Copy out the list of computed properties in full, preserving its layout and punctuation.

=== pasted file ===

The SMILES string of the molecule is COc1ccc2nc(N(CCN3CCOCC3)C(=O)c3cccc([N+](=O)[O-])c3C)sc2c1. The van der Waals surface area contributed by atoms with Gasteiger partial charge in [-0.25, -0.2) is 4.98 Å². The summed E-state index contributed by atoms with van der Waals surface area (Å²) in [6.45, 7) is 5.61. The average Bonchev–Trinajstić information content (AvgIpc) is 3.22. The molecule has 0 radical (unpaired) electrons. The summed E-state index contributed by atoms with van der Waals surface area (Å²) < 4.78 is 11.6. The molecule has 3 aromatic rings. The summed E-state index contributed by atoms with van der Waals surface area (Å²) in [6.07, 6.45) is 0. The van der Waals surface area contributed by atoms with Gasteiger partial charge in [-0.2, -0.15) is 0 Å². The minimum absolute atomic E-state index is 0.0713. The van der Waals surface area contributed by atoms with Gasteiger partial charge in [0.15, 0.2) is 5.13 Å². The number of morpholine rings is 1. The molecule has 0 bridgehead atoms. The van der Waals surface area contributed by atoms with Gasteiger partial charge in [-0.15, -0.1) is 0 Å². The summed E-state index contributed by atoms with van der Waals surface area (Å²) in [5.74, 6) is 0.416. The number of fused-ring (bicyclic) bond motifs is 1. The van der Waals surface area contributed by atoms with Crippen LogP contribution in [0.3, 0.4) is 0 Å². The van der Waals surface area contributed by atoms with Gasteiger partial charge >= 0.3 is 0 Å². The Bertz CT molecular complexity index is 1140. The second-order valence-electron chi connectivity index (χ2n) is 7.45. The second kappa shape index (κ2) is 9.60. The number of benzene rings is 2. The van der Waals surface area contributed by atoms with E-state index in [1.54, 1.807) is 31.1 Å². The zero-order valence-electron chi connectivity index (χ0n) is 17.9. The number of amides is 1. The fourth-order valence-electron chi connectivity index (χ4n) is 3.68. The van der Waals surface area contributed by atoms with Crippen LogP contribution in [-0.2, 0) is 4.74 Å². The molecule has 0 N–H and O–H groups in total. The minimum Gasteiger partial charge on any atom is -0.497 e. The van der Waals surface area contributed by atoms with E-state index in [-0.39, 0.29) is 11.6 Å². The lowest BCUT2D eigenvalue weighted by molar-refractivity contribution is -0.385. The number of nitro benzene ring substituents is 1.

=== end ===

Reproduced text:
The SMILES string of the molecule is COc1ccc2nc(N(CCN3CCOCC3)C(=O)c3cccc([N+](=O)[O-])c3C)sc2c1. The van der Waals surface area contributed by atoms with Gasteiger partial charge in [-0.25, -0.2) is 4.98 Å². The summed E-state index contributed by atoms with van der Waals surface area (Å²) in [6.45, 7) is 5.61. The average Bonchev–Trinajstić information content (AvgIpc) is 3.22. The molecule has 0 radical (unpaired) electrons. The summed E-state index contributed by atoms with van der Waals surface area (Å²) < 4.78 is 11.6. The molecule has 3 aromatic rings. The summed E-state index contributed by atoms with van der Waals surface area (Å²) in [6.07, 6.45) is 0. The van der Waals surface area contributed by atoms with Gasteiger partial charge in [-0.2, -0.15) is 0 Å². The minimum absolute atomic E-state index is 0.0713. The van der Waals surface area contributed by atoms with Gasteiger partial charge in [0.15, 0.2) is 5.13 Å². The number of morpholine rings is 1. The molecule has 0 bridgehead atoms. The van der Waals surface area contributed by atoms with Gasteiger partial charge in [-0.15, -0.1) is 0 Å². The summed E-state index contributed by atoms with van der Waals surface area (Å²) in [5.74, 6) is 0.416. The number of fused-ring (bicyclic) bond motifs is 1. The van der Waals surface area contributed by atoms with Crippen LogP contribution in [0.3, 0.4) is 0 Å². The van der Waals surface area contributed by atoms with Gasteiger partial charge >= 0.3 is 0 Å². The Bertz CT molecular complexity index is 1140. The second-order valence-electron chi connectivity index (χ2n) is 7.45. The second kappa shape index (κ2) is 9.60. The number of benzene rings is 2. The van der Waals surface area contributed by atoms with E-state index in [1.54, 1.807) is 31.1 Å². The zero-order valence-electron chi connectivity index (χ0n) is 17.9. The number of amides is 1. The fourth-order valence-electron chi connectivity index (χ4n) is 3.68. The van der Waals surface area contributed by atoms with Crippen LogP contribution in [-0.2, 0) is 4.74 Å². The molecule has 0 N–H and O–H groups in total. The minimum Gasteiger partial charge on any atom is -0.497 e. The van der Waals surface area contributed by atoms with E-state index in [-0.39, 0.29) is 11.6 Å². The lowest BCUT2D eigenvalue weighted by molar-refractivity contribution is -0.385. The number of nitro benzene ring substituents is 1.